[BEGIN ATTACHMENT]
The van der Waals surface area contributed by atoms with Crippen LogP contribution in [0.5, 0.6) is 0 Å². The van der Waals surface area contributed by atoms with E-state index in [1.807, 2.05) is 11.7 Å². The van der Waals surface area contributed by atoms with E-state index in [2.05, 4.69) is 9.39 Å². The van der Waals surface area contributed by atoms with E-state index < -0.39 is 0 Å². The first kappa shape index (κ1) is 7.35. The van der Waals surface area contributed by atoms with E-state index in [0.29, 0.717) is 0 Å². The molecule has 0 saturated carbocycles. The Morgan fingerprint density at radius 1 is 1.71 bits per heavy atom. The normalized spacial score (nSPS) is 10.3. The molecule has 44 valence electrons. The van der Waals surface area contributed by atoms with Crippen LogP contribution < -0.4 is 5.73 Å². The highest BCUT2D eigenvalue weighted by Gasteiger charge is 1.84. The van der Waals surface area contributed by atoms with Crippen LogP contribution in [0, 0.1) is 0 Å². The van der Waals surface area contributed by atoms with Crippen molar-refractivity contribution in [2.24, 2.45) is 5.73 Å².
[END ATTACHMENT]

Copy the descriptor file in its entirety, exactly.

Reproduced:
The van der Waals surface area contributed by atoms with Crippen LogP contribution in [0.5, 0.6) is 0 Å². The van der Waals surface area contributed by atoms with E-state index in [1.807, 2.05) is 11.7 Å². The van der Waals surface area contributed by atoms with E-state index in [2.05, 4.69) is 9.39 Å². The van der Waals surface area contributed by atoms with E-state index < -0.39 is 0 Å². The first kappa shape index (κ1) is 7.35. The van der Waals surface area contributed by atoms with E-state index in [0.29, 0.717) is 0 Å². The molecule has 0 saturated carbocycles. The Morgan fingerprint density at radius 1 is 1.71 bits per heavy atom. The normalized spacial score (nSPS) is 10.3. The molecule has 44 valence electrons. The van der Waals surface area contributed by atoms with Crippen LogP contribution < -0.4 is 5.73 Å². The highest BCUT2D eigenvalue weighted by Gasteiger charge is 1.84. The van der Waals surface area contributed by atoms with Crippen LogP contribution in [0, 0.1) is 0 Å². The van der Waals surface area contributed by atoms with Crippen molar-refractivity contribution in [2.24, 2.45) is 5.73 Å².